The Story of Beautiful Girl by Rachel Simon (migrated from bookblogger)

This is a very unusual story of an unlikely couple who have run away from an institution where they’ve been living in order for the woman to give birth to a baby girl.  They seek shelter from an older woman named Martha, who takes them in.  Unfortunately, almost immediately, they are pursued by the officials of the institution, who capture the woman, while the man runs away.  Fortunately, they do not seem to be aware that there ever was a baby, and the parting secret words of the woman to Martha are “Hide her.”  The rest of the story is the unfolding of the lives of these characters and the impact that this one even has on each of them.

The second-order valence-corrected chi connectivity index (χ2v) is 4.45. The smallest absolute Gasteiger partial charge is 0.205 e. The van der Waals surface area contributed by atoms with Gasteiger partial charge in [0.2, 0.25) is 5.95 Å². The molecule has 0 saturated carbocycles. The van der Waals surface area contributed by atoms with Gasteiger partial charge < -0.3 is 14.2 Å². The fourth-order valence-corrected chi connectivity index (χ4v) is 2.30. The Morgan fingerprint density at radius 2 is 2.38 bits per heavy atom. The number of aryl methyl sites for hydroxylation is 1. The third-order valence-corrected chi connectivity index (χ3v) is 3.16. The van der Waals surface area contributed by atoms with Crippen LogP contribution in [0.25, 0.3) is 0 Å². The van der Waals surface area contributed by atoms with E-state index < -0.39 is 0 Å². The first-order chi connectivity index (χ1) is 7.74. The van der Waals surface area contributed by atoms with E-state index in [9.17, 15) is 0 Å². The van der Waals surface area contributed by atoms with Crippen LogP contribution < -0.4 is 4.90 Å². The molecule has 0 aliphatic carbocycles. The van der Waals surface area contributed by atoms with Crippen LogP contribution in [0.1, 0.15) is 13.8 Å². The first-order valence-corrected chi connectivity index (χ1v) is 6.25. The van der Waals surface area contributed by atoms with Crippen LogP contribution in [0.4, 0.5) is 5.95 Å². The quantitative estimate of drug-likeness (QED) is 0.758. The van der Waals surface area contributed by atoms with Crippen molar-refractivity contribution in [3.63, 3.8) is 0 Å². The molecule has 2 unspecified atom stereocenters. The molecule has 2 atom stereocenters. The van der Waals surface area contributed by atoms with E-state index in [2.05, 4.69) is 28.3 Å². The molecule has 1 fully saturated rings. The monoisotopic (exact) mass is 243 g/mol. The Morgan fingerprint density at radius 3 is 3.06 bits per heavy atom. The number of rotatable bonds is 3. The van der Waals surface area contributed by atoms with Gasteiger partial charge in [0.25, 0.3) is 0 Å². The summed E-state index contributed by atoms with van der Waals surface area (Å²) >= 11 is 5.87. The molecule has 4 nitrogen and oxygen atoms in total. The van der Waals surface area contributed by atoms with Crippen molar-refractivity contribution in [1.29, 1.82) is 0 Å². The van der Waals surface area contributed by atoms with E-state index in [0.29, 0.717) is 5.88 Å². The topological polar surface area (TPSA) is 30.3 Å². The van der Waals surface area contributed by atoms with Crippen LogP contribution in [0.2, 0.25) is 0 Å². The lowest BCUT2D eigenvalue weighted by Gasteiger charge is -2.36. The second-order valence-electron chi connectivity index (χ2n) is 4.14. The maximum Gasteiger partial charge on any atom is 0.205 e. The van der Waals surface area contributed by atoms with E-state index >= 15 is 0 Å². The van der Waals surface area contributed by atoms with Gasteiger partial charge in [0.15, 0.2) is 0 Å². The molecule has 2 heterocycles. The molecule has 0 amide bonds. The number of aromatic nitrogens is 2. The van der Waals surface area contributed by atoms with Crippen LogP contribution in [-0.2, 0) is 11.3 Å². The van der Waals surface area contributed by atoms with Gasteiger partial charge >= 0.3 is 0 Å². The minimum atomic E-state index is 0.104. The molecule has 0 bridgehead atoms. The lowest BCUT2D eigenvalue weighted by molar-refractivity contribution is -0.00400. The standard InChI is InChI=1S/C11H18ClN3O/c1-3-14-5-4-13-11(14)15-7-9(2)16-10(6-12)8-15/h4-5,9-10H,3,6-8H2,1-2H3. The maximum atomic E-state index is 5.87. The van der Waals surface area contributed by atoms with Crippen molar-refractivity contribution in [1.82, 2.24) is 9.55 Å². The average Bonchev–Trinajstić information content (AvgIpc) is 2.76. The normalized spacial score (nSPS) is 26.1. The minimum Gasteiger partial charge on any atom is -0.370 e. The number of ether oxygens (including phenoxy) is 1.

This is a difficult book to read in that the experiences of the characters are difficult.  There are some moments that are uplifting and hopeful but many are discouraging.   What is important about the book is that it does give the reader an appreciation for the long struggle of those with disabilities to gain rights and access to appropriate treatment.  Prior to the exposure by the media and a few concerned individuals, these people were all too often locked away in dilapidated conditions and physically and mentally abused.  As this book begins in the late 1960’s and ends in the 2000’s, it follows the progression of society towards more acceptance and nurturing of children with special needs as opposed to ostracizing them.

The book is a little awkwardly written, but it attempts to provide the thought processes of those characters with disabilities.  Sometimes it achieves this and sometimes it just feels awkward.  But there is suspense and there is a lot of human drama that engages the reader and kept at least me interested in the story.

Interesting book, but not a must-read.

 

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